WHAT IS AN INTERVENTION?
They may not recognize the negative effects their behaviour has on themselves and others. An intervention helps the person make the connection between their use of alcohol and drugs and the problems in their life. The goal of an intervention is to present the alcohol or drug user with a structured opportunity to accept help and to make changes before things get even worse.s
During the intervention, the friends, family, and other loved ones gather together to confront the person about the consequences of addiction and ask him or her to accept treatment.s
• Provides specific examples of destructive behaviours and their impact on the addicted person and loved ones
• Offers a prearranged treatment plan with clear steps, goals and guidelines
• Spells out what each person will do if a loved one refuses to accept treatments
Success Consult with a Board Certified Interventionist
Consulting an addiction professional, such as an interventionist, can help you organize an effective intervention. An interventionist, addiction professional, will take into account your loved one’s particular circumstances, suggest the best approach, and help guide you in what type of treatment and follow-up plan is likely to work best.
It’s especially important to consult an intervention professional if you suspect your loved one may react violently or self-destructively. The intervention occurs only once. This is strictly for effectiveness. An intervention occurs in a controlled environment that includes a trained counsellor. Once the intervention occurs, daily life must go on. An addict must choose whether or not they enter into rehab. Whether they agree to it or not, the loved ones must stick firm to the consequences that were outlined during the intervention.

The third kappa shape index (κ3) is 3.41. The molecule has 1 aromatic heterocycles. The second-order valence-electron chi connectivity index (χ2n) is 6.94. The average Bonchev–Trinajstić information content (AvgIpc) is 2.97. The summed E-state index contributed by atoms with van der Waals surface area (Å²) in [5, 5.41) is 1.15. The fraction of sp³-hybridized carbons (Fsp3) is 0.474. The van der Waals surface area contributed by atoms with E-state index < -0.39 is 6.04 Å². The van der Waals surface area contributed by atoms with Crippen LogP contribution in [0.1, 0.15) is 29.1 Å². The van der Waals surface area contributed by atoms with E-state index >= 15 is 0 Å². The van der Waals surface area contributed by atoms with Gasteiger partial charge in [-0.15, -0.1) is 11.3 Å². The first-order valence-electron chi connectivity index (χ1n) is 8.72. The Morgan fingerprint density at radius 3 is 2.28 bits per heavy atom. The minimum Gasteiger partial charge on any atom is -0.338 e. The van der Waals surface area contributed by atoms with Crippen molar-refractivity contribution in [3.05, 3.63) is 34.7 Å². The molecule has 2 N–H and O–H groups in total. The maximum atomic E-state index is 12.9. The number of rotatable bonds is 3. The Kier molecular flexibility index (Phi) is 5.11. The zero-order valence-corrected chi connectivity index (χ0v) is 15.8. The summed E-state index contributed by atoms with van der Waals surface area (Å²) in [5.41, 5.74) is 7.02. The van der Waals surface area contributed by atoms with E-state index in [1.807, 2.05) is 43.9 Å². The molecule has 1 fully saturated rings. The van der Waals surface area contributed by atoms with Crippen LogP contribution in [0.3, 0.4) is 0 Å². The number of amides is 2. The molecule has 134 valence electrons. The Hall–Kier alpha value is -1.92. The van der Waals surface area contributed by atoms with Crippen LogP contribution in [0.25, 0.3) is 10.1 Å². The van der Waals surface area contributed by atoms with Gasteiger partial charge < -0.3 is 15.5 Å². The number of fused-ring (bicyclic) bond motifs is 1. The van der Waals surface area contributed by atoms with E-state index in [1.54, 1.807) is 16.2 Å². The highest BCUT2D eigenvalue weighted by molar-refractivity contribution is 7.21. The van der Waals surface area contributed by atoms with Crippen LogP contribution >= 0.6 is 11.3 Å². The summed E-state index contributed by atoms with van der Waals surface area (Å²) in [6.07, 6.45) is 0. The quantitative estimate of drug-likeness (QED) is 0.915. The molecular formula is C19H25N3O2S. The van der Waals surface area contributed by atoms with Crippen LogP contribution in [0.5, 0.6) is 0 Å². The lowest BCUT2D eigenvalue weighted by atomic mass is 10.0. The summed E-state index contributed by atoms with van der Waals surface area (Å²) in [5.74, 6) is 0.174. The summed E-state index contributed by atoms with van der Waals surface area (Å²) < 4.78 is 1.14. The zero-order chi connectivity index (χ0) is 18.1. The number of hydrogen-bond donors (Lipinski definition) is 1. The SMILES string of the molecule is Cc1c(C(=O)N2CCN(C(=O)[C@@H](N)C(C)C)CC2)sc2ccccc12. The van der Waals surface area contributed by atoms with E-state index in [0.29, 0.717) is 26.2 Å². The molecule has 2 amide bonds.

Much of the intervention process is educational and informational for the friends and family. The opportunity for everyone to come together, share information and support each other is critically important.s Once everyone is ready, a meeting is scheduled with the person everyone is concerned about.
An intervention usually includes the following steps:
1. Make a plan. A family member or friend proposes an intervention and forms a planning group. It’s best if you consult with a qualified professional counsellor, interventionist, addiction specialist, psychologist, mental health counsellor, social worker or an interventionist to help you organize an effective intervention. An intervention is a highly charged situation with the potential to cause anger, resentment or a sense of betrayal and you need the expertise to manage these behaviors.
2. Gather information. The group members find out about the extent of the loved one’s problem and research the condition and treatment programs. The group may initiate arrangements to enroll the loved one in a specific treatment program.
3. Form the intervention team. The planning group forms a team that will personally participate in the intervention. Team members set a date and location and work together to present a consistent, rehearsed message and a structured plan. Often, non-family members of the team help keep the discussion focused on the facts of the problem and shared solutions rather than strong emotional responses. Do not let your loved one know what you are doing until the day of the intervention.
4. Decide on specific consequences. If your loved one doesn’t accept treatment, each person on the team needs to decide what action he or she will take. Examples include asking your loved one to move out or taking away contact with children.